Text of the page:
“You like my teaching, lazy girl?” Ghost asked slyly.

“Yes, Grandmother!”

“Lying bitch,” the ghost said, the insult making KwayFay gasp in affront. “You thought
maa-maa deiy
, wretched girl! You thought, ‘Not so much’, that’s what! Remember I am ghost and can see thoughts. Now tell me.” Ghost thought a moment, humming to herself as
she chose, for contrary to what folk assumed, spirits hated silence. “Tell me,” Ghost continued, having
chosen
, “the wedding ceremony of the Chicken Bride Marriage.”

“Please,
Ah Poh
,” KwayFay moaned, tears coming even in her doze. Never
Ah Ma
, for that would denote that the ghost was on KwayFay’s father’s ancestoral side instead of her mother’s. Ghosts were lethally particular. Use the wrong mode of address, you’d be for it. She felt like weeping at Ghost Grandmother’s theft of her
precious
sleep.

The ghost settled down to listen. “When given task by Grandmother, Chinese etiquette requires you express gratitude, KwayFay.”

“Thank you profoundly, Grandmother,” KwayFay said, miserable with Cantonese politeness, wondering how much sleep she had left before she must rise to work. “
Do jeh
,” she repeated, thank you for something given, like stealing a night’s sleep was a gift.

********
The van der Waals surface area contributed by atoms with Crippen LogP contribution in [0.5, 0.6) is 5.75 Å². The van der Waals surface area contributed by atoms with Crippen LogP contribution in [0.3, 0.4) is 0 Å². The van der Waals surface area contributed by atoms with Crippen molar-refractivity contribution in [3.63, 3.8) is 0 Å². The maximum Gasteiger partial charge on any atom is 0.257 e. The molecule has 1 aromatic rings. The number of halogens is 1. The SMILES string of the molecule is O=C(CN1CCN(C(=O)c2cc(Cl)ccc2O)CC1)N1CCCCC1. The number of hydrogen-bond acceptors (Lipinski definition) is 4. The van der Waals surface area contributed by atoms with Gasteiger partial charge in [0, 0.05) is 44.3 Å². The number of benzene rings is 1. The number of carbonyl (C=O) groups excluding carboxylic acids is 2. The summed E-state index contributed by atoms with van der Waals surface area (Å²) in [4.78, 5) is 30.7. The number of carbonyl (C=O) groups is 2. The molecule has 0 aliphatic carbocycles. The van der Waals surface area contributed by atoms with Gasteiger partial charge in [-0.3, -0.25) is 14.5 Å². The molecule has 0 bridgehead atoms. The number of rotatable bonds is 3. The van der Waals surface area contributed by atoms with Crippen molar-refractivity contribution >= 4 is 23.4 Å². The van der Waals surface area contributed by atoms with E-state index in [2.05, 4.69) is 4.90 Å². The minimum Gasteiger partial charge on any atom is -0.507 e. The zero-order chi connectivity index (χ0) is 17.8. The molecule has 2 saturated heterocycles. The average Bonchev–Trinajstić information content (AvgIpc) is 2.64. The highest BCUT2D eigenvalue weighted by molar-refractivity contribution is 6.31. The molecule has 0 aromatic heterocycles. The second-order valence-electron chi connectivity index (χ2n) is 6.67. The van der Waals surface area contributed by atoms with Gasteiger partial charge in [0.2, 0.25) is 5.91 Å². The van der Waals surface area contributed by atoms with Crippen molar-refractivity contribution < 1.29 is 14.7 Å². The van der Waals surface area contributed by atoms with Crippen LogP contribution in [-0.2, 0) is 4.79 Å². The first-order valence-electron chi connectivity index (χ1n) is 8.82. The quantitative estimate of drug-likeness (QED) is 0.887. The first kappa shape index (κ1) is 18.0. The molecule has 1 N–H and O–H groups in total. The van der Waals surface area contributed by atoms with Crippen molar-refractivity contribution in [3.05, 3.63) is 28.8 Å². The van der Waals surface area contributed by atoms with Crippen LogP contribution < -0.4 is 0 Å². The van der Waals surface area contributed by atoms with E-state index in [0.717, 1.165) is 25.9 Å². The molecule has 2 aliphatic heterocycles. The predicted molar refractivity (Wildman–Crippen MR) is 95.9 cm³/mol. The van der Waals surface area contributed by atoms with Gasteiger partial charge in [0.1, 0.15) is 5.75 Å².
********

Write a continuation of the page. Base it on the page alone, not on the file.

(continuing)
She lay on her side on her truckle bed in her hovel, the only sounds those of the South China Sea shushing on the stones in Sandy Bay and the sighing of the night wind in the bauhinia trees along Mount Davis Road. She did not open her eyes. Why should she, to see nothing?

Each night the mountain side cooled with dramatic swiftness, the wafer thin walls of her squatter shack shaking in the breeze that came swooping off the sea a hundred climbed paces below. All around, similar hovels stuck like crustaceans to the bare mountain’s granite and laterite surface, the lantana bushes rustling as the deep blue velvet of night rolled overhead and turned
westward
to hide before dawn burned up from the ultramarine
rim of the South China Sea.

Ghost said contentedly, “Begin!”

“The wedding of a bride when bridegroom is far away,” KwayFay said through a thin veil of sleep, “is special.”

“Why!” Ghost asked sharply in her cracked old voice.

“Another man standing proxy for husband-to-be
confuses
Chinese gods. So a living cock stands in for the bridegroom. That is why it is called Chicken Bride Marriage.”

“And?”

“First, the bride is carried to the home of her new mother-in-law, in the red chair of marriage.”

Ghost sighed. KwayFay thought, Oh, please
please
don’t reminisce or I’ll get no sleep at all. But Grandmother Ghost was already into nostalgia.

“I saw this often near Shun The. Do you know Shun The? It was so pretty! Girls nowadays have no idea!”

“Then,” KwayFay interrupted, trying to get on, “as the bride is set down by her bearers in the courtyard, a living cockerel is cast across the chair!”

KwayFay found herself giggling at the silly image, but humour is dangerous in the presence of a ghost, even if she is your own ancestral grandmother. Ghosts could take umbrage, and then what?